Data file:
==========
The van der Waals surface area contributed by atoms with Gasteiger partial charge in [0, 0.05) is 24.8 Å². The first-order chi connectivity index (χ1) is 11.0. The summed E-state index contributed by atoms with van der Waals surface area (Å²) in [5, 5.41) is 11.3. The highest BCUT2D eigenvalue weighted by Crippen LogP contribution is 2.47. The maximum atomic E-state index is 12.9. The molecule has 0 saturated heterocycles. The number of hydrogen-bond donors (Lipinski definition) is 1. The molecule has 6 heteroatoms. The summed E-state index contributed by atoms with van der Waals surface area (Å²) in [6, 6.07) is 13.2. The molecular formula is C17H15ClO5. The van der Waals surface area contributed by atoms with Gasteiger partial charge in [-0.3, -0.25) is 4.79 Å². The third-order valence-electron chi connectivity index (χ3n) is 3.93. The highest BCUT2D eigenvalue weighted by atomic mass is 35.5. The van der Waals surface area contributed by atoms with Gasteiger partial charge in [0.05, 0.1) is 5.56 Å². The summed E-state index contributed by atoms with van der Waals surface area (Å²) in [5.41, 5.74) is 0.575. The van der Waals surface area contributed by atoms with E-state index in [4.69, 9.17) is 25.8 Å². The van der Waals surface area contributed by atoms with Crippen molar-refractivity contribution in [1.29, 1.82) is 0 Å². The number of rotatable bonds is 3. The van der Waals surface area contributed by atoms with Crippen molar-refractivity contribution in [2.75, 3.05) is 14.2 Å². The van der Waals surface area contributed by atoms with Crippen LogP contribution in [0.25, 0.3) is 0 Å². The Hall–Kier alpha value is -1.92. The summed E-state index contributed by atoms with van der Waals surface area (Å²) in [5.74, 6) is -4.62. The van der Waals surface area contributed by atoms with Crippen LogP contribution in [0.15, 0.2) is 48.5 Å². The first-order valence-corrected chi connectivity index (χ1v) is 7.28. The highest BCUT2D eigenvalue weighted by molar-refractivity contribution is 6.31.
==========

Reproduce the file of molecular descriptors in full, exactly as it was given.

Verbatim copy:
The van der Waals surface area contributed by atoms with Gasteiger partial charge in [0, 0.05) is 24.8 Å². The first-order chi connectivity index (χ1) is 11.0. The summed E-state index contributed by atoms with van der Waals surface area (Å²) in [5, 5.41) is 11.3. The highest BCUT2D eigenvalue weighted by Crippen LogP contribution is 2.47. The maximum atomic E-state index is 12.9. The molecule has 0 saturated heterocycles. The number of hydrogen-bond donors (Lipinski definition) is 1. The molecule has 6 heteroatoms. The summed E-state index contributed by atoms with van der Waals surface area (Å²) in [6, 6.07) is 13.2. The molecular formula is C17H15ClO5. The van der Waals surface area contributed by atoms with Gasteiger partial charge in [-0.3, -0.25) is 4.79 Å². The third-order valence-electron chi connectivity index (χ3n) is 3.93. The highest BCUT2D eigenvalue weighted by atomic mass is 35.5. The van der Waals surface area contributed by atoms with Gasteiger partial charge in [0.05, 0.1) is 5.56 Å². The summed E-state index contributed by atoms with van der Waals surface area (Å²) in [5.41, 5.74) is 0.575. The van der Waals surface area contributed by atoms with E-state index in [4.69, 9.17) is 25.8 Å². The van der Waals surface area contributed by atoms with Crippen molar-refractivity contribution in [1.29, 1.82) is 0 Å². The number of rotatable bonds is 3. The van der Waals surface area contributed by atoms with Crippen molar-refractivity contribution in [2.75, 3.05) is 14.2 Å². The van der Waals surface area contributed by atoms with Crippen LogP contribution in [0.25, 0.3) is 0 Å². The Hall–Kier alpha value is -1.92. The summed E-state index contributed by atoms with van der Waals surface area (Å²) in [5.74, 6) is -4.62. The van der Waals surface area contributed by atoms with Crippen LogP contribution in [0.15, 0.2) is 48.5 Å². The first-order valence-corrected chi connectivity index (χ1v) is 7.28. The highest BCUT2D eigenvalue weighted by molar-refractivity contribution is 6.31.